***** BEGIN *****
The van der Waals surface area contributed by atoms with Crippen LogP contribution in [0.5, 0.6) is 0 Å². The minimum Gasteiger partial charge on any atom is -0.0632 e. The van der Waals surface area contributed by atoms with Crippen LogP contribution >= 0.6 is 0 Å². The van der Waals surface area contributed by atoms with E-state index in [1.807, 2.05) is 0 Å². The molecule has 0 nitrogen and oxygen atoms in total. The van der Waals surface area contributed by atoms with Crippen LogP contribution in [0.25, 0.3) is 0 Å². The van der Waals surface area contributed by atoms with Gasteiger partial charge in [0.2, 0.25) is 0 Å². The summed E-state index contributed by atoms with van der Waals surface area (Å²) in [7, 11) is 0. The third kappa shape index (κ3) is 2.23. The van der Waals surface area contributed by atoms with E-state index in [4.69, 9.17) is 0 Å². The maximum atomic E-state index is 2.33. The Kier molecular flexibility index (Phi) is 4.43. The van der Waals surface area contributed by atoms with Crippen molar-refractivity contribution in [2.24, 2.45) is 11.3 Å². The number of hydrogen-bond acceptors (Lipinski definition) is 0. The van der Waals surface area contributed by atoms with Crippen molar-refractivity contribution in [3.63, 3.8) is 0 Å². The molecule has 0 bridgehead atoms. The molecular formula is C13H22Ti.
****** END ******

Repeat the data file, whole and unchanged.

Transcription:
The van der Waals surface area contributed by atoms with Crippen LogP contribution in [0.5, 0.6) is 0 Å². The minimum Gasteiger partial charge on any atom is -0.0632 e. The van der Waals surface area contributed by atoms with Crippen LogP contribution >= 0.6 is 0 Å². The van der Waals surface area contributed by atoms with E-state index in [1.807, 2.05) is 0 Å². The molecule has 0 nitrogen and oxygen atoms in total. The van der Waals surface area contributed by atoms with Crippen LogP contribution in [0.25, 0.3) is 0 Å². The van der Waals surface area contributed by atoms with Gasteiger partial charge in [0.2, 0.25) is 0 Å². The summed E-state index contributed by atoms with van der Waals surface area (Å²) in [7, 11) is 0. The third kappa shape index (κ3) is 2.23. The van der Waals surface area contributed by atoms with E-state index in [4.69, 9.17) is 0 Å². The maximum atomic E-state index is 2.33. The Kier molecular flexibility index (Phi) is 4.43. The van der Waals surface area contributed by atoms with Crippen molar-refractivity contribution in [2.24, 2.45) is 11.3 Å². The number of hydrogen-bond acceptors (Lipinski definition) is 0. The van der Waals surface area contributed by atoms with Crippen molar-refractivity contribution in [3.63, 3.8) is 0 Å². The molecule has 0 bridgehead atoms. The molecular formula is C13H22Ti.